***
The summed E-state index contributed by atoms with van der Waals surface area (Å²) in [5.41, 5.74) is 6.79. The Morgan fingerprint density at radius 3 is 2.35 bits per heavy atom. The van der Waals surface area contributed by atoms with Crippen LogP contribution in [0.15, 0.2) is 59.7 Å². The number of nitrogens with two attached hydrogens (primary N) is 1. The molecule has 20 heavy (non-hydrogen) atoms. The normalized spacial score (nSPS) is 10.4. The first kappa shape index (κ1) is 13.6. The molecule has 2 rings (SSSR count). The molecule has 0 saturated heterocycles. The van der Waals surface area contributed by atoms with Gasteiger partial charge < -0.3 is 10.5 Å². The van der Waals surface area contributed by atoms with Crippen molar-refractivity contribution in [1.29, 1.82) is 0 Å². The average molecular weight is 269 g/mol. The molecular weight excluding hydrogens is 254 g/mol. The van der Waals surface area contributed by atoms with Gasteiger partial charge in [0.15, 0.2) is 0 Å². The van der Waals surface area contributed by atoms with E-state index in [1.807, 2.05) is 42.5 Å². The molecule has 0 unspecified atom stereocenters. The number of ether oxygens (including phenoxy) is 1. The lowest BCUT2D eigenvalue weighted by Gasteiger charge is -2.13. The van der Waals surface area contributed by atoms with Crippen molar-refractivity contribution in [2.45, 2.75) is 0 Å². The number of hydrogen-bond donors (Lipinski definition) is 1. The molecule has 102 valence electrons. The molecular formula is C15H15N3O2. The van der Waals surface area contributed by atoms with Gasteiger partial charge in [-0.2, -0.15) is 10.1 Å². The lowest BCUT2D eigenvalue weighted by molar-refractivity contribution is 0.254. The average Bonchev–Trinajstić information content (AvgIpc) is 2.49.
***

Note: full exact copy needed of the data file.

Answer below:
The summed E-state index contributed by atoms with van der Waals surface area (Å²) in [5.41, 5.74) is 6.79. The Morgan fingerprint density at radius 3 is 2.35 bits per heavy atom. The van der Waals surface area contributed by atoms with Crippen LogP contribution in [0.15, 0.2) is 59.7 Å². The number of nitrogens with two attached hydrogens (primary N) is 1. The molecule has 20 heavy (non-hydrogen) atoms. The normalized spacial score (nSPS) is 10.4. The first kappa shape index (κ1) is 13.6. The molecule has 2 rings (SSSR count). The molecule has 0 saturated heterocycles. The van der Waals surface area contributed by atoms with Gasteiger partial charge < -0.3 is 10.5 Å². The van der Waals surface area contributed by atoms with Crippen molar-refractivity contribution in [1.29, 1.82) is 0 Å². The average molecular weight is 269 g/mol. The molecular weight excluding hydrogens is 254 g/mol. The van der Waals surface area contributed by atoms with Gasteiger partial charge in [0.15, 0.2) is 0 Å². The van der Waals surface area contributed by atoms with E-state index in [1.807, 2.05) is 42.5 Å². The molecule has 0 unspecified atom stereocenters. The number of ether oxygens (including phenoxy) is 1. The lowest BCUT2D eigenvalue weighted by Gasteiger charge is -2.13. The van der Waals surface area contributed by atoms with Crippen molar-refractivity contribution in [2.45, 2.75) is 0 Å². The number of hydrogen-bond donors (Lipinski definition) is 1. The molecule has 102 valence electrons. The molecular formula is C15H15N3O2. The van der Waals surface area contributed by atoms with Gasteiger partial charge in [-0.2, -0.15) is 10.1 Å². The lowest BCUT2D eigenvalue weighted by molar-refractivity contribution is 0.254. The average Bonchev–Trinajstić information content (AvgIpc) is 2.49.